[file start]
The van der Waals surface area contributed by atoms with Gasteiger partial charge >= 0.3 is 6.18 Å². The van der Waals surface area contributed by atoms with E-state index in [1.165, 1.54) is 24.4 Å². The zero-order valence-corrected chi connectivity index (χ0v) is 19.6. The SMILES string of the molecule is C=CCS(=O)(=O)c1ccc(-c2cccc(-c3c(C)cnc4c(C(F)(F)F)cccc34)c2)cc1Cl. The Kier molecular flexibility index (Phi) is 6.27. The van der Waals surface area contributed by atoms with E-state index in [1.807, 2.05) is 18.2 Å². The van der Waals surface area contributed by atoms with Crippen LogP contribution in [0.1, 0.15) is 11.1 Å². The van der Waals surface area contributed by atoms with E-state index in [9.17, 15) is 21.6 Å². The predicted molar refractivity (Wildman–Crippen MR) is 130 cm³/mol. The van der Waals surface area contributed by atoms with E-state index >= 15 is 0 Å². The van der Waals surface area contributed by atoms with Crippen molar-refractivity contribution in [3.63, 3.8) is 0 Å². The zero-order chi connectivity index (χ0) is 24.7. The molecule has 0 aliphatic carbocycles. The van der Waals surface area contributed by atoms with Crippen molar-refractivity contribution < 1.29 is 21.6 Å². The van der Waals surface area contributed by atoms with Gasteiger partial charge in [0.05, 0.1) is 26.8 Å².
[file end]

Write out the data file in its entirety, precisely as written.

The van der Waals surface area contributed by atoms with Gasteiger partial charge >= 0.3 is 6.18 Å². The van der Waals surface area contributed by atoms with E-state index in [1.165, 1.54) is 24.4 Å². The zero-order valence-corrected chi connectivity index (χ0v) is 19.6. The SMILES string of the molecule is C=CCS(=O)(=O)c1ccc(-c2cccc(-c3c(C)cnc4c(C(F)(F)F)cccc34)c2)cc1Cl. The Kier molecular flexibility index (Phi) is 6.27. The van der Waals surface area contributed by atoms with E-state index in [1.807, 2.05) is 18.2 Å². The van der Waals surface area contributed by atoms with Crippen LogP contribution in [0.1, 0.15) is 11.1 Å². The van der Waals surface area contributed by atoms with E-state index in [9.17, 15) is 21.6 Å². The predicted molar refractivity (Wildman–Crippen MR) is 130 cm³/mol. The van der Waals surface area contributed by atoms with E-state index >= 15 is 0 Å². The van der Waals surface area contributed by atoms with Crippen molar-refractivity contribution in [3.63, 3.8) is 0 Å². The zero-order chi connectivity index (χ0) is 24.7. The molecule has 0 aliphatic carbocycles. The van der Waals surface area contributed by atoms with Crippen molar-refractivity contribution < 1.29 is 21.6 Å². The van der Waals surface area contributed by atoms with Gasteiger partial charge in [0.05, 0.1) is 26.8 Å².